Diets have been compared to religions: Some followers are strict adherents while others take a few liberties, and both frequently contain themes surrounding a cleanse or purification of some sort. So it’s no surprise that many diets were inspired by religions or mirror specific religions in one way or another.
Lots of people are familiar with the idea of rubbing a Buddha statue’s belly for good luck, but Buddha was actually in better shape than that.
Tricycle, an educational nonprofit focused on Buddhism, makes note of that in discussing the book “Buddha’s Diet: The Ancient Art of Losing Weight Without Losing Your Mind,” a guide to eating healthy in the same way the Buddhist deity did.
Co-author Dan Zigmond describes Buddha’s and monks’ method of eating only between dawn and noon, for example. When he spent time at a monastery in Thailand, he found that aside from the time rule, “The monks basically ate whatever they wanted, which was whatever the local people gave them on their begging rounds.”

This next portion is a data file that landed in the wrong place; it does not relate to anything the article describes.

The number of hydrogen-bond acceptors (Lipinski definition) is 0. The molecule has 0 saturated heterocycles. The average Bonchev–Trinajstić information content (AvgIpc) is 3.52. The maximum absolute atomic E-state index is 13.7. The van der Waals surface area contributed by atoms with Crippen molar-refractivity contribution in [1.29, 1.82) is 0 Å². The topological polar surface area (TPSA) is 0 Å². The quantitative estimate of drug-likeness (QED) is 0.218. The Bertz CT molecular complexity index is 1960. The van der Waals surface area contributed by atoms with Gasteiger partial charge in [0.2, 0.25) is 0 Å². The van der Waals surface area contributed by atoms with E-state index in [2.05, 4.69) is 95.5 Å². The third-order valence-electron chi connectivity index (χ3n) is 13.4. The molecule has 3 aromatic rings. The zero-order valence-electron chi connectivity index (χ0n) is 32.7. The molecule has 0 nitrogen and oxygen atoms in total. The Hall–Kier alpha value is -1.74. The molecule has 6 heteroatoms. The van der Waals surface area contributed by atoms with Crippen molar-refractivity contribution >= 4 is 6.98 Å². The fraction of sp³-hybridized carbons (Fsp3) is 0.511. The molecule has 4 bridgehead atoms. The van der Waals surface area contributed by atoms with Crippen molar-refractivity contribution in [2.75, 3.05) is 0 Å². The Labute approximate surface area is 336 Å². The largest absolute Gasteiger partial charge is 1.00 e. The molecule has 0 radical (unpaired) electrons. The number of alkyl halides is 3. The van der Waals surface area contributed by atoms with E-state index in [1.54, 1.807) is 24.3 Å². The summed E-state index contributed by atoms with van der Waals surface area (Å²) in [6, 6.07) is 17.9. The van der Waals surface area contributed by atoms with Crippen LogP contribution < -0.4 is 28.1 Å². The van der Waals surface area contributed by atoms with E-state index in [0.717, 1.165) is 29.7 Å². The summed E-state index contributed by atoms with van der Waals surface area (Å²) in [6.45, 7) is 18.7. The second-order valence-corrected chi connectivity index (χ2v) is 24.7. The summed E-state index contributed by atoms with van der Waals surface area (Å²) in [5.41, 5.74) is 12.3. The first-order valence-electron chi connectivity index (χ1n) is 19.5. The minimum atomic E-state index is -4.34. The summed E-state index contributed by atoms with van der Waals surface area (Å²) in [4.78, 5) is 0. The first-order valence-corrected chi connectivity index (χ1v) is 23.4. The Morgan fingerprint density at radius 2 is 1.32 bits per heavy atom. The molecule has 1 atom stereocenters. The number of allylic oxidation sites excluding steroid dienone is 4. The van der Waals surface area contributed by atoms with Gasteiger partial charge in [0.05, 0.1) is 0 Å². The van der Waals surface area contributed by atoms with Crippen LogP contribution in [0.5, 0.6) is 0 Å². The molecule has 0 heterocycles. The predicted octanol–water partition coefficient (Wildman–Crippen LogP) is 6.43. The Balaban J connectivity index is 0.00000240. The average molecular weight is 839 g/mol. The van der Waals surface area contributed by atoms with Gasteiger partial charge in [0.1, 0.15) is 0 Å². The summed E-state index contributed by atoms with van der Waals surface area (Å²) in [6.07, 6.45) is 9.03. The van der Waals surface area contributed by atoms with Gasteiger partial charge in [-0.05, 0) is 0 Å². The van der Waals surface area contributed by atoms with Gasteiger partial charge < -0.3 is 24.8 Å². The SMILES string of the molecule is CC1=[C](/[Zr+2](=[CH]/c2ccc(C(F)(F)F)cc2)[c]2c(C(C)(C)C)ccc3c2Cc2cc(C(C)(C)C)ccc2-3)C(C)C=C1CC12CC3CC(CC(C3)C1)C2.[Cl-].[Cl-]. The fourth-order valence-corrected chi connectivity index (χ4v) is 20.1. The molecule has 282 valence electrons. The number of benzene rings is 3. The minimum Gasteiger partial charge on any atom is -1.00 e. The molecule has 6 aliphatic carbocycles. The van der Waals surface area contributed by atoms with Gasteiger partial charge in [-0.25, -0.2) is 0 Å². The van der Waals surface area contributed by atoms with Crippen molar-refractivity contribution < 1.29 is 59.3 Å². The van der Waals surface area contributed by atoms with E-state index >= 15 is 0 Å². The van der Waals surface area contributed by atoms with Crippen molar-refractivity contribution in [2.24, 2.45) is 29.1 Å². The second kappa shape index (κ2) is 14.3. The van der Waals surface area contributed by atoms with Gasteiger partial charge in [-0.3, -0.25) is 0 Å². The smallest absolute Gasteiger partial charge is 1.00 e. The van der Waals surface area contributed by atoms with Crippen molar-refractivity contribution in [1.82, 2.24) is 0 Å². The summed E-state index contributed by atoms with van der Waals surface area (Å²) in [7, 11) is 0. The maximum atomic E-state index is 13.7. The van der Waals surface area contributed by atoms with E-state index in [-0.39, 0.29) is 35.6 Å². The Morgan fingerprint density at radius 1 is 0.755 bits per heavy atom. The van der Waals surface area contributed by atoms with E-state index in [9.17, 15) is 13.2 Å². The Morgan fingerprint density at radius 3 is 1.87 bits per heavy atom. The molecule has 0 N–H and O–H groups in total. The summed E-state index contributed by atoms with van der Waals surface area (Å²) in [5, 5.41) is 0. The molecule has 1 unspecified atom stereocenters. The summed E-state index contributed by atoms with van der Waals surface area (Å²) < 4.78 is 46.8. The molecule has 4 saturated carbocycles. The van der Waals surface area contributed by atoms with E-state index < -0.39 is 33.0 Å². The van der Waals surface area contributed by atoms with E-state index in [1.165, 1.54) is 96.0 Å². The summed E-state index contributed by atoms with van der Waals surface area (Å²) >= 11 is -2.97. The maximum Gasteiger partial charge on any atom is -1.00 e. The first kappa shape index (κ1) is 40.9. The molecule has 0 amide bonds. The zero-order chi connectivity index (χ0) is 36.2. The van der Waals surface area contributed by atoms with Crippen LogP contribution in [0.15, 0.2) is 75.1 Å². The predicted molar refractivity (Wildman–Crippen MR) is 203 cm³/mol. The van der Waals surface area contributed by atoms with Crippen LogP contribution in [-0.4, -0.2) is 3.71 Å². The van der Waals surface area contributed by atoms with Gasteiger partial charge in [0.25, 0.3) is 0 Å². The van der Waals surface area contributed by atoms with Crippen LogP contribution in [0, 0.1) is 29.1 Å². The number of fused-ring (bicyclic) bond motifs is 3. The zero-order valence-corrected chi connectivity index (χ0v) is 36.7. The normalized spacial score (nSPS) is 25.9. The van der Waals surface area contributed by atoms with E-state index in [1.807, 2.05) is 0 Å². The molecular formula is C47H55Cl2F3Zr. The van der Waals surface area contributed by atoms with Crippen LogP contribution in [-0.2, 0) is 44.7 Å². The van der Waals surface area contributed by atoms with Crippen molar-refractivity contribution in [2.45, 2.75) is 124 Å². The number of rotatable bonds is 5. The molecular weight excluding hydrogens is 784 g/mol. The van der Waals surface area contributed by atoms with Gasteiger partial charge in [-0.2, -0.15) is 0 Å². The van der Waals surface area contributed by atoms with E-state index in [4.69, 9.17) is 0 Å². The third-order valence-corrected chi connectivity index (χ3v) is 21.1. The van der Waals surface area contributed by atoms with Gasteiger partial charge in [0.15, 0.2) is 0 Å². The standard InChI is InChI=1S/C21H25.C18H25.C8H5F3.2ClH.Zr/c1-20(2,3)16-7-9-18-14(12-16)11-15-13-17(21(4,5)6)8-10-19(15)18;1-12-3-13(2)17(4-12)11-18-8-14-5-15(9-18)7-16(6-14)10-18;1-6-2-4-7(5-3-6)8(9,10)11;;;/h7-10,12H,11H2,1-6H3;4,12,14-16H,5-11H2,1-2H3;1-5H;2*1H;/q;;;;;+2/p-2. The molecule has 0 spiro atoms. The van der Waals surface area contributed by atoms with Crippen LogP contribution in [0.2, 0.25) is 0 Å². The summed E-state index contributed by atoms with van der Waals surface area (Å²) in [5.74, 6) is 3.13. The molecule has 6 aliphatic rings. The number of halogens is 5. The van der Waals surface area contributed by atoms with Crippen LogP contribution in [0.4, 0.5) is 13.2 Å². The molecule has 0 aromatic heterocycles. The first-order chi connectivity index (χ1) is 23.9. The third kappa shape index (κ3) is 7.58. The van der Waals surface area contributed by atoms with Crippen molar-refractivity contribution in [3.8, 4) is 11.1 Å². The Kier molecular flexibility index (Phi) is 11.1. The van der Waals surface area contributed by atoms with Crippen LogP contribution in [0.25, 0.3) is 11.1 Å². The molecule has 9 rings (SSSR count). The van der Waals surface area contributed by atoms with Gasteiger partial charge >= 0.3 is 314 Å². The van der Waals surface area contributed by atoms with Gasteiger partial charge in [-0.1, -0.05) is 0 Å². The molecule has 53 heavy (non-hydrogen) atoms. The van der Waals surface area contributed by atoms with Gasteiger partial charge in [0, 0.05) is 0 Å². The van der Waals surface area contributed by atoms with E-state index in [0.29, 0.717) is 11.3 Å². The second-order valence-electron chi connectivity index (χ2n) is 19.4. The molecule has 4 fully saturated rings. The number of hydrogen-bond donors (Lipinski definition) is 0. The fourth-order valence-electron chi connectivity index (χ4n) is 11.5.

It became a fad a few years ago to skip certain meals or fast entirely on some days in order to lose weight. Intermittent fasting in some ways seems similar to the concept of Ramadan, the month-long Muslim holiday in which followers do not eat during daylight hours.
The jury is still out on the secular diet, although advocates tout benefits as emotionally based as not having to give up eating tasty foods when not fasting, and as scientifically based as allowing the body to take out the trash — Scientific American says fasting “ramps up autophagy, a kind of garbage-disposal system in cells that gets rid of damaged molecules, including ones that have been previously tied to Alzheimer’s, Parkinson’s and other neurological diseases.”